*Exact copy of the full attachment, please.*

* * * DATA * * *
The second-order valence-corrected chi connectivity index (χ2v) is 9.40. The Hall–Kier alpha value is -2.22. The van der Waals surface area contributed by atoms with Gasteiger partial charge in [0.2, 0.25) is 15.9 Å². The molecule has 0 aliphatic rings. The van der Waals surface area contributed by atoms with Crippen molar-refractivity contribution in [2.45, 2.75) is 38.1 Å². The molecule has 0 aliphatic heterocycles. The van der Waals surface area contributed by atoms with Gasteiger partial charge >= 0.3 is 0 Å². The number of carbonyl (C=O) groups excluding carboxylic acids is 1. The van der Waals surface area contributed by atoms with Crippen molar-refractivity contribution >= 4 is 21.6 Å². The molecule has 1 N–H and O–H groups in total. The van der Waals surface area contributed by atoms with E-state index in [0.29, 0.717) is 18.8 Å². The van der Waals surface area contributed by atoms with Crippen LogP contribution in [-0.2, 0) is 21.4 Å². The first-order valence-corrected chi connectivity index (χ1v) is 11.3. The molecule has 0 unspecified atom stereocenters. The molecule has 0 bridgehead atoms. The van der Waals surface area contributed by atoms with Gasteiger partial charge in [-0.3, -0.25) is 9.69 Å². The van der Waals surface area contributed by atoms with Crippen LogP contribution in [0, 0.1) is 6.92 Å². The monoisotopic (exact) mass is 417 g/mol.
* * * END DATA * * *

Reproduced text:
The second-order valence-corrected chi connectivity index (χ2v) is 9.40. The Hall–Kier alpha value is -2.22. The van der Waals surface area contributed by atoms with Gasteiger partial charge in [0.2, 0.25) is 15.9 Å². The molecule has 0 aliphatic rings. The van der Waals surface area contributed by atoms with Crippen molar-refractivity contribution in [2.45, 2.75) is 38.1 Å². The molecule has 0 aliphatic heterocycles. The van der Waals surface area contributed by atoms with Gasteiger partial charge >= 0.3 is 0 Å². The number of carbonyl (C=O) groups excluding carboxylic acids is 1. The van der Waals surface area contributed by atoms with Crippen molar-refractivity contribution >= 4 is 21.6 Å². The molecule has 1 N–H and O–H groups in total. The van der Waals surface area contributed by atoms with E-state index in [0.29, 0.717) is 18.8 Å². The van der Waals surface area contributed by atoms with Crippen LogP contribution in [-0.2, 0) is 21.4 Å². The first-order valence-corrected chi connectivity index (χ1v) is 11.3. The molecule has 0 unspecified atom stereocenters. The molecule has 0 bridgehead atoms. The van der Waals surface area contributed by atoms with Gasteiger partial charge in [-0.3, -0.25) is 9.69 Å². The van der Waals surface area contributed by atoms with Crippen LogP contribution in [0, 0.1) is 6.92 Å². The monoisotopic (exact) mass is 417 g/mol.